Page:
| Pic by Gajanan Dudhalkar
When Carnatic violinist brothers Ganesh and Kumaresh get together for a concert, they set the house on fire with their rhythm and melody. They adhere strictly to the classicism and yet they are unafraid to experiment and take their music to new levels. The brothers say their music is, “an aural experience which is not bound by any boundaries”.
Music apart, the USP of their performance is their crackling chemistry which is apparent even off-stage. The two are bubbling with enthusiasm and completely unaffected by the media attention. Says Ganesh: “We share, argue, fight and eventually come to a consensus.”
The brothers love doing energy-infused live shows (they do up to 10 a month). And they’ve just launched a new album Ragapravaham based on their live concerts. But currently they are involved in several music projects.
For a start there’s their next music concert series called Fiddling Monks from next year. They’re also teaming up with a Scottish jazz trio AAB to do a special project that will involve a mix of Carnatic music and contemporary jazz.
So what is it about Ganesh-Kumaresh that has listeners craving for more? Tabla exponent Zakir Hussain says: “Though they are deeply rooted in Carnatic music they are always trying to inject creativity into their style.”
| Ganesh (right) and Kumaresh (left) with tabla maestro Zakir Hussain at the launch of their latest album Ragapravaham
Adds sitarist Purbayan Chatterjee: “Kumaresh is a great team player with remarkable stage presence and that’s perfect for an exciting jugalbandi.” Chatterjee will be collaborating with Kumaresh for an upcoming album.
Pure Carnatic music apart, the brothers’ have also collaborated with artistes like Trilok Gurtu and Zakir Hussain. And they aren’t afraid to experiment — though they are careful to stick firmly to key Carnatic music rules. They’ve also done what they call ‘contemporary Carnatic’ music. Says Kumaresh: “All the experiments happen at home and not on the stage: that’s a concert dharma.”
Some of their thematic contemporary albums include Colours of India (where violin, mridangam and drums are used), Carnatic Chills (where they used violin with bass guitar, flute and keyboards) and Aksharam.
The brothers’ share a close understanding on stage but follow certain rules in their partnership. Says Kumaresh: “Certain roles have to be defined and disciplined in a team. So when I compose something I pass it on to him and he also passes his ideas to me,” laughs Kumaresh.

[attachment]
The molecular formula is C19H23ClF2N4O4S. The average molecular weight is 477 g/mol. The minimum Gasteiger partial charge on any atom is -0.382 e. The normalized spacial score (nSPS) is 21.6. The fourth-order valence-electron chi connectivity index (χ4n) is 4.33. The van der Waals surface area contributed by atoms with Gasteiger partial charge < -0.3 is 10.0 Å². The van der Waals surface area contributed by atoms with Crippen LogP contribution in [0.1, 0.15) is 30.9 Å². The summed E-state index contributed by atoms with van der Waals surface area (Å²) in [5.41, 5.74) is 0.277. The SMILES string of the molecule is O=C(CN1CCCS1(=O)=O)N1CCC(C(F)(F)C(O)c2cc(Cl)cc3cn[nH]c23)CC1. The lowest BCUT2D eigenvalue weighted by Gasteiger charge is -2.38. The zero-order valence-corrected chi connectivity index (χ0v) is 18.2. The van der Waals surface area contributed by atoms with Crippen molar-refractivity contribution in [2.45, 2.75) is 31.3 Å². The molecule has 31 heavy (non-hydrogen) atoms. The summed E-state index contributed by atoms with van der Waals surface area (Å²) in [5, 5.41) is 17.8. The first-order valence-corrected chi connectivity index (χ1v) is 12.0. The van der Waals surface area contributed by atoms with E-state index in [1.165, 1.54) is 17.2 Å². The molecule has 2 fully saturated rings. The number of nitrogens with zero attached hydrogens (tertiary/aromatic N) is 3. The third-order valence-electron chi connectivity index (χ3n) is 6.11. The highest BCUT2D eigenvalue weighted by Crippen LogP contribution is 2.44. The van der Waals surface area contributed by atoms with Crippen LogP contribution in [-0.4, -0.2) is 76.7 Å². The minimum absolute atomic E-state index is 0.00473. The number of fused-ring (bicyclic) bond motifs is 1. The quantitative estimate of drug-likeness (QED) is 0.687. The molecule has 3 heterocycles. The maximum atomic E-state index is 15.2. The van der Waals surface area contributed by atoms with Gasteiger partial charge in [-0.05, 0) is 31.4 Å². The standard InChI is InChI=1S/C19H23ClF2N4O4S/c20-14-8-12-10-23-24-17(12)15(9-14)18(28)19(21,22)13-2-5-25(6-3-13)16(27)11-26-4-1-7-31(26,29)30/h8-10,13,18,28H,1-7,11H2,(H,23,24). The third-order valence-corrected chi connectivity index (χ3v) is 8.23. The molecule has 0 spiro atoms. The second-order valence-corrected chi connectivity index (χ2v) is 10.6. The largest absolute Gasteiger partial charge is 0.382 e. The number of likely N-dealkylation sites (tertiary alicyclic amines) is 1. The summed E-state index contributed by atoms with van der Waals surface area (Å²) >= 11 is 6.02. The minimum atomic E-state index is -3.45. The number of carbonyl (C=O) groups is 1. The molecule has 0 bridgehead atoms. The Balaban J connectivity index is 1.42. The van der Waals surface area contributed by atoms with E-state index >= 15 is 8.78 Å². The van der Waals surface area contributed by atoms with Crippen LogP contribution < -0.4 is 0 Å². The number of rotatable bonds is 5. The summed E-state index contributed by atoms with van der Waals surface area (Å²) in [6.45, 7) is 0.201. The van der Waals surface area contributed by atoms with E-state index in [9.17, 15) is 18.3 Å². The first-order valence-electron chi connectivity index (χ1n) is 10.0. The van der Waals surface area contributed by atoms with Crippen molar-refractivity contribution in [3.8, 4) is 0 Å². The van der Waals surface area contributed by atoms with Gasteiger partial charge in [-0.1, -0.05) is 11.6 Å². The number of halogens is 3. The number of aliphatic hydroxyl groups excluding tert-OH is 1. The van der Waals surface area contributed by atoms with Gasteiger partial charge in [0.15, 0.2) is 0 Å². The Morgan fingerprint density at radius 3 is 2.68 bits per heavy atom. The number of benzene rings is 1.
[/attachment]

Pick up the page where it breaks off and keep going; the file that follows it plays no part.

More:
Their first concert together took place back in 1972 in Chennai where both played the raga Bahudari. So what’s their key to the perfect jugalbandi? Says Ganesh: “The adventurous streak Kumaresh brings in to his performance lightens up the entire mood.” Kumaresh too admires his elder brother and says: “For me he is always there.”
Even as kids growing up in Chennai, the brothers’ were seen as child prodigies. “Before I turned 10, we completed our hundredth stage show in Chennai,” says Kumaresh. And getting recognised at such a young age was a high for the brothers. He Kumaresh: “In Mylapore, where we stayed, when ever we used to visit the temple, people would whisper, ‘Look Ganesh and Kumaresh are going!’”
While live concerts are their forte, they have also composed music for films and dance ballets.
Recently, they finished composing music for an indie-film Lessons In Forgetting (releasing by the year end) based on Anita Nair’s novel directed by Unni Vijayan. Says Vijayan: “The brothers have experimented with various types of Indian folk and classical music in the film.”
They have also worked with other southern stars like composers Illayaraja and A. R. Rahman. They played the violin in films like Bombay and Rangeela for Rahman. Recently, they again teamed up with Rahman for a Tamil song Aromalae from the film Vinnaithaandi Varuvaaya, which was remade into the Prateik Babbar-starrer Hindi film, Ekk Deewana Tha. They have also played the violin in Rahman’s musical projects like Jana Gana Mana and Jai Hind.
The brothers, who are in their 40s, have been performing for four decades and started their musical training under their father T. S. Raja-gopalan. “If we did a good practice session of seven to eight hours, our father would give us a treat by taking us out for a movie,” says Ganesh.
Their biggest break came in 1983 when the then chief minister of Tamil Nadu M. G. Ramachandran made them the state artistes.
Today, the duo acknowledges that their respective families have played an important role in their lives. Ganesh stays with his wife Sheila in Chennai. And Kumaresh’s wife Jayanthi is a renowned Carnatic veena player. Both Kumaresh and Jayanthi also set up a music label called Home Records in Bangalore six years ago as a platform for young Carnatic artistes. On the other hand, Ganesh is a trained Carnatic vocalist and has performed in several Carnatic sabhas.
So what does the future hold for these musicians? They are planning to play on for the next 20 years or so. “Our dream is to set up a music ashram where we can teach the Carnatic violin. But that will only happen once we decide to hang our boots,” says Kumaresh. But what is certain is that whenever they play together the sound will be rich and innovative.